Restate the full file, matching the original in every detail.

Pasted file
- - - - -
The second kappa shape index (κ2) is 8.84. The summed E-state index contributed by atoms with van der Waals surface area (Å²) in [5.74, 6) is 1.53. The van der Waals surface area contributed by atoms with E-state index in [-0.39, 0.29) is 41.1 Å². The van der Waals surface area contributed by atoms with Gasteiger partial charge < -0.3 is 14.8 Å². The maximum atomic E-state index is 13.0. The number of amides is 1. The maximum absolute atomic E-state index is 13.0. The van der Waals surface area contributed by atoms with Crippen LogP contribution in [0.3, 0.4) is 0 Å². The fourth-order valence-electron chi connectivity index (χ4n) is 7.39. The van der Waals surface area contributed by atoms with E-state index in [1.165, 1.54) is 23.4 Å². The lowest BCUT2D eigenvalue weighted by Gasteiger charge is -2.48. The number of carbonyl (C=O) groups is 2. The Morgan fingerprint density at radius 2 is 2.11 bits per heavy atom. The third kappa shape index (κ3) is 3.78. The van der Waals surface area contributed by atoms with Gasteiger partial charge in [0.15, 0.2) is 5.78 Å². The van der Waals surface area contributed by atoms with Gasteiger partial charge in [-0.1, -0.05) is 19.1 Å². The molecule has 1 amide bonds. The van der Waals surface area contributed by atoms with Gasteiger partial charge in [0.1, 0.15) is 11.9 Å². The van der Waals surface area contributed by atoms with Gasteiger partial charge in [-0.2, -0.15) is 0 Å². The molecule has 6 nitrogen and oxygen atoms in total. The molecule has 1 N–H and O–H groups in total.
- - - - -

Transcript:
The second kappa shape index (κ2) is 8.84. The summed E-state index contributed by atoms with van der Waals surface area (Å²) in [5.74, 6) is 1.53. The van der Waals surface area contributed by atoms with E-state index in [-0.39, 0.29) is 41.1 Å². The van der Waals surface area contributed by atoms with Gasteiger partial charge < -0.3 is 14.8 Å². The maximum atomic E-state index is 13.0. The number of amides is 1. The maximum absolute atomic E-state index is 13.0. The van der Waals surface area contributed by atoms with Crippen LogP contribution in [0.3, 0.4) is 0 Å². The fourth-order valence-electron chi connectivity index (χ4n) is 7.39. The van der Waals surface area contributed by atoms with E-state index in [1.165, 1.54) is 23.4 Å². The lowest BCUT2D eigenvalue weighted by Gasteiger charge is -2.48. The number of carbonyl (C=O) groups is 2. The Morgan fingerprint density at radius 2 is 2.11 bits per heavy atom. The third kappa shape index (κ3) is 3.78. The van der Waals surface area contributed by atoms with Gasteiger partial charge in [0.15, 0.2) is 5.78 Å². The van der Waals surface area contributed by atoms with Gasteiger partial charge in [-0.1, -0.05) is 19.1 Å². The molecule has 1 amide bonds. The van der Waals surface area contributed by atoms with Gasteiger partial charge in [0.1, 0.15) is 11.9 Å². The van der Waals surface area contributed by atoms with Gasteiger partial charge in [-0.2, -0.15) is 0 Å². The molecule has 6 nitrogen and oxygen atoms in total. The molecule has 1 N–H and O–H groups in total.